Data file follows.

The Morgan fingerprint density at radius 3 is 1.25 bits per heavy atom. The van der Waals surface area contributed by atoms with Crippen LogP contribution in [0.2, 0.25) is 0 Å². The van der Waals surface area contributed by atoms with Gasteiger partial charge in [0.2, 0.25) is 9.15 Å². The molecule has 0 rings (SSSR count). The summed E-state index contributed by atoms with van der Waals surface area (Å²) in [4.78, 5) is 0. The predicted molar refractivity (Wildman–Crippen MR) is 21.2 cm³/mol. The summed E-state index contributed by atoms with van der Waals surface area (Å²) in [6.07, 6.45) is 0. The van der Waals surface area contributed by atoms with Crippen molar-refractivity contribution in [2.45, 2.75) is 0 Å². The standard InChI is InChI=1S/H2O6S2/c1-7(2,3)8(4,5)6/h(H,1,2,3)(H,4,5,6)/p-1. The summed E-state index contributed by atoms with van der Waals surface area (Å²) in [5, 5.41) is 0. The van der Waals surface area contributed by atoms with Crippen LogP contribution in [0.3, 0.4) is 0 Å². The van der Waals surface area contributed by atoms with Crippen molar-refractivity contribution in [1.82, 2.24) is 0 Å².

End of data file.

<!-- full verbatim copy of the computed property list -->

The Morgan fingerprint density at radius 3 is 1.25 bits per heavy atom. The van der Waals surface area contributed by atoms with Crippen LogP contribution in [0.2, 0.25) is 0 Å². The van der Waals surface area contributed by atoms with Gasteiger partial charge in [0.2, 0.25) is 9.15 Å². The molecule has 0 rings (SSSR count). The summed E-state index contributed by atoms with van der Waals surface area (Å²) in [4.78, 5) is 0. The predicted molar refractivity (Wildman–Crippen MR) is 21.2 cm³/mol. The summed E-state index contributed by atoms with van der Waals surface area (Å²) in [6.07, 6.45) is 0. The van der Waals surface area contributed by atoms with Crippen molar-refractivity contribution in [2.45, 2.75) is 0 Å². The standard InChI is InChI=1S/H2O6S2/c1-7(2,3)8(4,5)6/h(H,1,2,3)(H,4,5,6)/p-1. The summed E-state index contributed by atoms with van der Waals surface area (Å²) in [5, 5.41) is 0. The van der Waals surface area contributed by atoms with Crippen LogP contribution in [0.3, 0.4) is 0 Å². The van der Waals surface area contributed by atoms with Crippen molar-refractivity contribution in [1.82, 2.24) is 0 Å².